Ficus ‘Green Island’ (Ficus microcarpa)

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Plant Details

Category: Nursery
Light: Sun to Part Shade
Bloom Season:
Height: 8-10' / 
2.4-3m
Space: 3-4' / 
0.9-1.2m
Zones: 9, 10, 11, 12
Lowest Temp: 20° to 30°F / 
-7° to -1°C
Colors: Grown for foliage

Basic Care

Prefers infrequent, deep watering once established. Prune to maintain desired shape.

Water

Water 2 – 3 times per week until established.

Soil

Ordinary, well-drained soil.

Feed

Not necessary.

deer resistant

Deer Resistant

evergreen plants and trees

Evergreen

Slow Growth

Fragrant

Containers

hedges

Hedges

Features

Incredibly reliable, low-maintenance shrub for frost-free climates. Green Island Ficus grows slowly, it can be pruned freely to maintain the desired size, and the dense, glossy foliage is a beautiful complement to surrounding plants.

Uses

A great choice for foundation plantings or hedges. Can be grown in large containers indoors or out. Great in small patio or courtyard settings. On a small scale, this is a very easy plant to maintain as a Bonsai.

Ficus ‘Green Island’ (Ficus microcarpa) Care Guide

Plant in spring or early fall to give plants the best start.

Choose a location that will allow roots to spread and branches to grow freely. Space plants far enough from building foundations, walls, and decks so that the growing foliage won’t crowd the structure. Consider whether tall trees or shrubs will block windows or interfere with the roof or power lines.

To prepare the planting area dig a hole as deep as the root ball and three times as wide. After removing the soil, mix it with some compost or peat moss. This enriches the soil and loosens the existing dirt so that new roots can spread easily.

To remove the plant from the container, gently brace the base of the plant, tip it sideways and tap the outside of the pot to loosen. Rotate the container and continue to tap, loosening the soil until the plant pulls smoothly from the pot. The container can also be removed by carefully cutting it down the side.

Set the plant in the hole. If the root ball is wrapped in burlap fabric this must now be removed along with any string or wire securing the burlap. If roots are tightly packed gently rake them apart with your fingers.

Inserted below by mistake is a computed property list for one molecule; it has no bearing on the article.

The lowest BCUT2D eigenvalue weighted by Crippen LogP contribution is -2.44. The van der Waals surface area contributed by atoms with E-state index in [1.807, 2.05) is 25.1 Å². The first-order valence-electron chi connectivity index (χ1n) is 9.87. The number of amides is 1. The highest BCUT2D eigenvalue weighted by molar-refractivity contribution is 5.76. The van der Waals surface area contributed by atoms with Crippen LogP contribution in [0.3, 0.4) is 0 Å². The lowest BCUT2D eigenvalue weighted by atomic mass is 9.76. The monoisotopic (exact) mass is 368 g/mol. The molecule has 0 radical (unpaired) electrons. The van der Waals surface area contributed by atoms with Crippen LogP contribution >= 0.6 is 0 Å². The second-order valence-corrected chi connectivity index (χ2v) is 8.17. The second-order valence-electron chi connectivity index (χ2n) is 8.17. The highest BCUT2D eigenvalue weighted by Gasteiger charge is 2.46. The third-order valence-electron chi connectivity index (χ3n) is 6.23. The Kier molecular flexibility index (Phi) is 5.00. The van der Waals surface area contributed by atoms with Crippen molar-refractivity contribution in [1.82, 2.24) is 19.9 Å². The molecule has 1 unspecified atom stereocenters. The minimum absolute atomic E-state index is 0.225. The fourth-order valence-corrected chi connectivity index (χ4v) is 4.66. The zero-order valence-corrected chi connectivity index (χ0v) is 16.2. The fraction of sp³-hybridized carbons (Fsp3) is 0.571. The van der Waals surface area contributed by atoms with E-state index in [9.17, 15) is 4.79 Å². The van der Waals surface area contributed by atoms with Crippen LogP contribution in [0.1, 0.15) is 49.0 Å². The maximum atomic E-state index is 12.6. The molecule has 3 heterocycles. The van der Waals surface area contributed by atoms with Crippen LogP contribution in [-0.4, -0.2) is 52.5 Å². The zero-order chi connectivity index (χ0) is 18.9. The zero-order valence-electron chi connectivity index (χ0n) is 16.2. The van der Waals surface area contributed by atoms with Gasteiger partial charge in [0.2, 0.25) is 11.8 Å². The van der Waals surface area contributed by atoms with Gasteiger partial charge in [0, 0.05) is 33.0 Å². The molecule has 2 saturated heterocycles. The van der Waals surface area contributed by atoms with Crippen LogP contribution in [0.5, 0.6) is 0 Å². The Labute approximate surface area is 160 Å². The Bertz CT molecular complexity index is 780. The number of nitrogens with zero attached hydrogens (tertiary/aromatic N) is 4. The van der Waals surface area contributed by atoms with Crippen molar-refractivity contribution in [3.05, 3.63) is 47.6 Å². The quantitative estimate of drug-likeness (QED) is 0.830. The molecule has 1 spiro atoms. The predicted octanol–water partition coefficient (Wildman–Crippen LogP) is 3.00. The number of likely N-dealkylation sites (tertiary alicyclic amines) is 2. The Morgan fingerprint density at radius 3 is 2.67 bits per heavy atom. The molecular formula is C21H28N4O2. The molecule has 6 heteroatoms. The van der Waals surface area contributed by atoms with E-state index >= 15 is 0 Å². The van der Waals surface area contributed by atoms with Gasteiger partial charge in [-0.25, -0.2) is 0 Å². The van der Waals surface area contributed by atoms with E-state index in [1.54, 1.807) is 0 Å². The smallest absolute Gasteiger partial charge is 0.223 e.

Return the soil to the planting area packing it firmly around the root ball. Fill the hole until the soil line is just at the base of the plant, where the roots begin to flare out from the main stem.

Water the plant well then add a 2” (5cm) layer of mulch, such as shredded bark, around the planting area. Keep the mulch at least 4” (10cm) away from the trunk of the plant as this can keep the bark too moist and cause it to decay.

Depending on rainfall, new plants need to be watered weekly through the first growing season. A slow, one-hour trickle of water should do the job. During hot spells thoroughly soaking the ground up to 8” (20 cm) every few days is better than watering a little bit daily. Deep watering encourages roots to grow further into the ground resulting in a sturdier plant with more drought tolerance.

To check for soil moisture use your finger or a hand trowel to dig a small hole and examine the soil. If the first 2-4” (5-10cm) of soil is dry, it is time to water.

Monitor new plants through the first two years to make sure they are getting the moisture they need. After that they should be sturdy enough to survive on their own.

Pruning may be needed to remove dead branches, encourage bushier growth, promote more flowers, or maintain a specific size or shape.

Dead branches should be removed close to the trunk, flush with the bark. When pruning to control a plant’s size or shape, cuts should be made just above a leaf bud and at a slight angle. This bud will be where the new growth sprouts.